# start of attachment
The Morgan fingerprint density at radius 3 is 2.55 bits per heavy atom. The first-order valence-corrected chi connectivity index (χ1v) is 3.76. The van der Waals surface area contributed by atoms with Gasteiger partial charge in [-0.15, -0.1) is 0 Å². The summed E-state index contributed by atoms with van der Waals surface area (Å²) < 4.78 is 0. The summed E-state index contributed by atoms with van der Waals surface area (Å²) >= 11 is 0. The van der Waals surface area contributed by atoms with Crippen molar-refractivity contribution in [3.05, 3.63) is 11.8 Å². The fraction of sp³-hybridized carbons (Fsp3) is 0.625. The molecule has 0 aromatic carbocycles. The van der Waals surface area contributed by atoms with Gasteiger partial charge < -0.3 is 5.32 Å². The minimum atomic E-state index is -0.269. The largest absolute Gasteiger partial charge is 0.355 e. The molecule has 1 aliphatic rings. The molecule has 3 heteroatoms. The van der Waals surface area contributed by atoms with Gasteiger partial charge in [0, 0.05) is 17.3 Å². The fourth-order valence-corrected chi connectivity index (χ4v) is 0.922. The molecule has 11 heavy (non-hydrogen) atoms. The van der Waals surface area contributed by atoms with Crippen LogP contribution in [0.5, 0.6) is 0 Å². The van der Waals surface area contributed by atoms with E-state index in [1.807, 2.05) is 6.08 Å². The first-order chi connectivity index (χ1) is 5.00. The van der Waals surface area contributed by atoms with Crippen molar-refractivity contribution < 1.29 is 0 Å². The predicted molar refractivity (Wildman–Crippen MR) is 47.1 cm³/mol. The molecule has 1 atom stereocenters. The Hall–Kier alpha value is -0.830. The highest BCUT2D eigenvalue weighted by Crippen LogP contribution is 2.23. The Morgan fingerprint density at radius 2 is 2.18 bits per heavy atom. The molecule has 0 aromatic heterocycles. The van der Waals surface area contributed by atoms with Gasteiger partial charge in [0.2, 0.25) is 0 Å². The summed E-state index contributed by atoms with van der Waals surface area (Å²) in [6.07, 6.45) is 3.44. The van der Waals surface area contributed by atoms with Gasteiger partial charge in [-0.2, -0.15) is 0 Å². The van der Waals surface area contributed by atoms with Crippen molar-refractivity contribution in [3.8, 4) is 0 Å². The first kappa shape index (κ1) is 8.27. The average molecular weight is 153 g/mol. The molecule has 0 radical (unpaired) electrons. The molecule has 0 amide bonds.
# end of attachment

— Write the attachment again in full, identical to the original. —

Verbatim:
The Morgan fingerprint density at radius 3 is 2.55 bits per heavy atom. The first-order valence-corrected chi connectivity index (χ1v) is 3.76. The van der Waals surface area contributed by atoms with Gasteiger partial charge in [-0.15, -0.1) is 0 Å². The summed E-state index contributed by atoms with van der Waals surface area (Å²) < 4.78 is 0. The summed E-state index contributed by atoms with van der Waals surface area (Å²) >= 11 is 0. The van der Waals surface area contributed by atoms with Crippen molar-refractivity contribution in [3.05, 3.63) is 11.8 Å². The fraction of sp³-hybridized carbons (Fsp3) is 0.625. The molecule has 0 aromatic carbocycles. The van der Waals surface area contributed by atoms with Gasteiger partial charge < -0.3 is 5.32 Å². The minimum atomic E-state index is -0.269. The largest absolute Gasteiger partial charge is 0.355 e. The molecule has 1 aliphatic rings. The molecule has 3 heteroatoms. The van der Waals surface area contributed by atoms with Gasteiger partial charge in [0, 0.05) is 17.3 Å². The fourth-order valence-corrected chi connectivity index (χ4v) is 0.922. The molecule has 11 heavy (non-hydrogen) atoms. The van der Waals surface area contributed by atoms with Crippen LogP contribution in [0.5, 0.6) is 0 Å². The van der Waals surface area contributed by atoms with E-state index in [1.807, 2.05) is 6.08 Å². The first-order chi connectivity index (χ1) is 5.00. The van der Waals surface area contributed by atoms with Crippen molar-refractivity contribution < 1.29 is 0 Å². The predicted molar refractivity (Wildman–Crippen MR) is 47.1 cm³/mol. The molecule has 1 atom stereocenters. The Hall–Kier alpha value is -0.830. The highest BCUT2D eigenvalue weighted by Crippen LogP contribution is 2.23. The Morgan fingerprint density at radius 2 is 2.18 bits per heavy atom. The molecule has 0 aromatic heterocycles. The van der Waals surface area contributed by atoms with Gasteiger partial charge in [0.2, 0.25) is 0 Å². The summed E-state index contributed by atoms with van der Waals surface area (Å²) in [6.07, 6.45) is 3.44. The van der Waals surface area contributed by atoms with Gasteiger partial charge in [-0.2, -0.15) is 0 Å². The van der Waals surface area contributed by atoms with Crippen molar-refractivity contribution in [3.8, 4) is 0 Å². The first kappa shape index (κ1) is 8.27. The average molecular weight is 153 g/mol. The molecule has 0 radical (unpaired) electrons. The molecule has 0 amide bonds.